NEAR FALLUJAH, Iraq, Nov 6 (AFP) - With US forces massing outside Fallujah, 35 marines swayed to Christian rock music and asked Jesus Christ to protect them in what could be the biggest battle since American troops invaded Iraq last year.
Men with buzzcuts and clad in their camouflage waved their hands in the air, M-16 assault rifles laying beside them, and chanted heavy metal-flavoured lyrics in praise of Christ late Friday in a yellow-brick chapel.
"You are the sovereign. You're name is holy. You are the pure spotless lamb," a female voice cried out on the loudspeakers as the marines clapped their hands and closed their eyes, reflecting on what lay ahead for them.
"Sometimes, all you've got is God."
Between the service's electric guitar religious tunes, marines stepped up on the chapel's small stage and recited a verse of scripture, meant to fortify them for war.
One spoke of their Old Testament hero, a shepherd who would become Israel's king, battling the Philistines some 3,000 years ago.
"Thus David prevailed over the Philistines," the marine said, reading from scripture, and the marines shouted back "Hoorah, King David," using their signature grunt of approval.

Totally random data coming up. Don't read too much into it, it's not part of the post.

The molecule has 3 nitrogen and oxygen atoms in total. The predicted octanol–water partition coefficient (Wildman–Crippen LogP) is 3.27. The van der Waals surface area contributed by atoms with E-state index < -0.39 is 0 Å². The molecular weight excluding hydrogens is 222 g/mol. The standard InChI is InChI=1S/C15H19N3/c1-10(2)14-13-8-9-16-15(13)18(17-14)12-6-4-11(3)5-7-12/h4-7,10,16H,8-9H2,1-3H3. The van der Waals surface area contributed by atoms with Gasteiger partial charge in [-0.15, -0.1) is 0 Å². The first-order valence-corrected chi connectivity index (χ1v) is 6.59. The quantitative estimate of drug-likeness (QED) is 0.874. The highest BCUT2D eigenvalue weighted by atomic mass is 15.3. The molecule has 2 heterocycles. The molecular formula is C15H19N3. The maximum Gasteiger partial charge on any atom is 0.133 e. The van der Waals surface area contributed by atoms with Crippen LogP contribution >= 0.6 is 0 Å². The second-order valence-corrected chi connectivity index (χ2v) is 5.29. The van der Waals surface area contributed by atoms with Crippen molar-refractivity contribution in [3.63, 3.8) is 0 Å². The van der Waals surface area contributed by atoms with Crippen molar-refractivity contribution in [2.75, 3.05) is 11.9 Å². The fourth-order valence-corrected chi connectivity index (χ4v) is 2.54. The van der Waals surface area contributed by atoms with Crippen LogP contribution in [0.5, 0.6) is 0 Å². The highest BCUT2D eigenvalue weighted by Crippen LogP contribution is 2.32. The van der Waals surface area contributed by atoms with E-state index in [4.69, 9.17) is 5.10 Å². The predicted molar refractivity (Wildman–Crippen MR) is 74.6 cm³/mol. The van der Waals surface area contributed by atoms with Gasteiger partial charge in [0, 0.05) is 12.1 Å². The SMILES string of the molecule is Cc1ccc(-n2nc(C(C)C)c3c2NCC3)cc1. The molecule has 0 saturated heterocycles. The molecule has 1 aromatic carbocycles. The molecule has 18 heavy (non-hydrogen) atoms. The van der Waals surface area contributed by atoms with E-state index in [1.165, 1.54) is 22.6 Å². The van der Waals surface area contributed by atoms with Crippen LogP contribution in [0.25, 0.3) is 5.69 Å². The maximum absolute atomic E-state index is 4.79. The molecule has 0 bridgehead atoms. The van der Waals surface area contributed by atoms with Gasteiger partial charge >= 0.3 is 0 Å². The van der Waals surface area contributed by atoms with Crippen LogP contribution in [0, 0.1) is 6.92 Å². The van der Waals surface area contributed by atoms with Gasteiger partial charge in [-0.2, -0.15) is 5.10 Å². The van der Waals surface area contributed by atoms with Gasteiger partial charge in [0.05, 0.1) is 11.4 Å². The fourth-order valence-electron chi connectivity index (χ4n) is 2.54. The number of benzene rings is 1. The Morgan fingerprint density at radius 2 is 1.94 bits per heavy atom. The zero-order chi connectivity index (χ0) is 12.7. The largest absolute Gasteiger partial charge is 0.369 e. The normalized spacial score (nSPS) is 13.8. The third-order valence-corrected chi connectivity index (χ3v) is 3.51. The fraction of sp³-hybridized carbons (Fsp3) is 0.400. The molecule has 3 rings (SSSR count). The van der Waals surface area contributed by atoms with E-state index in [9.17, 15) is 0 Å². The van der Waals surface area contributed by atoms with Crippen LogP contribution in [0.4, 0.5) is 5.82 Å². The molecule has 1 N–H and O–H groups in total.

The marines drew parallels from the verse with their present situation, where they perceive themselves as warriors fighting barbaric men opposed to all that is good in the world.
"Victory belongs to the Lord," another young marine read.
And then, upon the Christian soldiers, the Real Thing did descend:
For a time, this frightening urban battlefield became a pulsing cacophony of strange and deadly sounds. The mosques in the city broadcast calls to jihad through their speakers. F-18's fired 3,000 rounds a minute in bursts that sounded oddly like burps. AC-130 gunships droned overhead, their big cannons going thunk, thunk as they found targets.
Perhaps strangest of all, the American troops brought in their own "psyops" trucks - for psychological operations - and blared sounds that created a nightmarish duet with the mosques: old AC/DC songs, something that sounded like a sonar ping, the cavalry charge.
Captain Omohundro did not like sitting still in this theater of doom, and for good reason. "My biggest fear is staying in the same place for too long," he said. "Then they'll pinpoint us and start firing."
Brilliant (and expensive) strategery in action. The punishment continues. Iraq Coalition Casualties links to some less than rosy reports from Baquba (as well as Fallujah). For a more personal account, see 'Watching tragedy engulf my city' (by phone to the BBC). Also of note are the recent pieces by Dilip Hiro and Chalmers Johnson at Tomdispatch.com.
Update: Click to learn more about the FORCE MINISTRIES.